We were privileged to work alongside Mike Gregory and his associates in Bundaberg in November 2021 to help produce a film on the Loggerhead Sea-turtle conservation story, to highlight the importance of collaboration, government funding and volunteers in saving a species. We travelled to a number of destinations key in the survival story of these turtles, including Mon Repos Turtle Centre, the original sea-turtle conservation hub established by Dr Limpus in the 1970s, through to Moore Park Beach, Deepwater National Park, The Town of 1770 and Lady Musgrave Island. Our journey took us on a weaving wonderous exposé of six stakeholder groups working tirelessly in conjunction with the program to support sea-turtle conservation along the Central Queensland coast. We met the Traditional Owners consortium, the Gidarjil Land and Sea Rangers who bring together traditional knowledge, cultural understanding and invaluable practical skills in undertaking much of the day-to-day runnings of sea-turtle conservation. These guys are working with groups like Southern Queensland Landscapes and their predator detector dog Rocky to sniff out fox dens and humanely euthanize them. They also work with local education groups, in natural resource management, with fishing fleets (both commercial and Indigenous subsistence), with government and with the local landholders to ensure that predator control is maintained in the breeding grounds of the turtles. We were lucky enough to interview Des Purcell, one of the top Sea Rangers from the team who was our main presenter in the upcoming Back from the Brink episode covering this amazing story.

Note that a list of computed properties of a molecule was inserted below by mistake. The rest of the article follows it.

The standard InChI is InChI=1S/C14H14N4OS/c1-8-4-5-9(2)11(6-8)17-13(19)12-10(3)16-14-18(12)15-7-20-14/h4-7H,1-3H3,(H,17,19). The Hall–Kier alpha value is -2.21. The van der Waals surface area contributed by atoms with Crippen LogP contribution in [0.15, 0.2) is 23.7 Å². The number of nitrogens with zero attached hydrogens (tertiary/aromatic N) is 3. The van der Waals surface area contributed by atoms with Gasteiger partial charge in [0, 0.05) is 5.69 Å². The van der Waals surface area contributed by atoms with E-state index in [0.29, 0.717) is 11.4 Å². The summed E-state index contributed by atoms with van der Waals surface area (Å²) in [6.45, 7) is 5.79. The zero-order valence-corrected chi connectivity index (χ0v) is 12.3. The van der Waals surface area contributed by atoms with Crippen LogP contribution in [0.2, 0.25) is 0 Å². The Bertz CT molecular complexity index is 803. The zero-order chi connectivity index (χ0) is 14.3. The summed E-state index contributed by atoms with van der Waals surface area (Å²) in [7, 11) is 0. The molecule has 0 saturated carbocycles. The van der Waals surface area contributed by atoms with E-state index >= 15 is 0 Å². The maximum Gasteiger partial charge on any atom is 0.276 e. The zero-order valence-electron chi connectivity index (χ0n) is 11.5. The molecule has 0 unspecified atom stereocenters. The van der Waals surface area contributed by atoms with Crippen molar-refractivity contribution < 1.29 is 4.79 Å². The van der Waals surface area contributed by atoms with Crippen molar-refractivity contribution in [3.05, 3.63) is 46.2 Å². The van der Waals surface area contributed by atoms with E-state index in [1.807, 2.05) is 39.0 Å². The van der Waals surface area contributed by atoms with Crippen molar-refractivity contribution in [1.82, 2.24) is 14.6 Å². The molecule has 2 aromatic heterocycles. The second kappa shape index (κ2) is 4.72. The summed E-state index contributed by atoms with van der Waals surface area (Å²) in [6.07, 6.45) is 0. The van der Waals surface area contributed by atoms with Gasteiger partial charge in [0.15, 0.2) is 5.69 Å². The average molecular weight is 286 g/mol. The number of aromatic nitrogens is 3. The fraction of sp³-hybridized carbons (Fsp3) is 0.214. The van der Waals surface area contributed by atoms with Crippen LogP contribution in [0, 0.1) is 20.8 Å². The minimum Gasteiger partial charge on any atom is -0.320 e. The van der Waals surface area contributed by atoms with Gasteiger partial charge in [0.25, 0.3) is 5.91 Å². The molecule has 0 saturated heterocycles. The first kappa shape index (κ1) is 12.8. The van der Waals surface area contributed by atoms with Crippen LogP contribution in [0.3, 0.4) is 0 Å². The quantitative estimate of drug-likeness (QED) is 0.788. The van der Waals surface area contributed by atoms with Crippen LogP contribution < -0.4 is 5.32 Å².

Other groups we were fortunate enough to meet and learn from included the Burnett-Mary Regional Group, Moore Park Beach Turtle Monitoring Group, Discovery Coast Environmental Group, Queensland Parks and Wildlife Service, Turtle Care Volunteers Queensland Inc. and the Greater Barrier Reef Foundation. All of the stakeholders were interviewed and presented important developments in the fascinating and enthralling conservation story of this amazing turtle species. We were absolutely amazed by the countless hours these people have put into saving this species, and other sea-turtles, from extinction. Preserving beaches from cyclones, collecting plastic debris, working with local, state and national governments to implement more stringent conservation and climate change policies, long-term monitoring and research and public education were all on the table as strings to the bow of maintaining a viable future for the South Pacific Loggerheard Sea-turtles.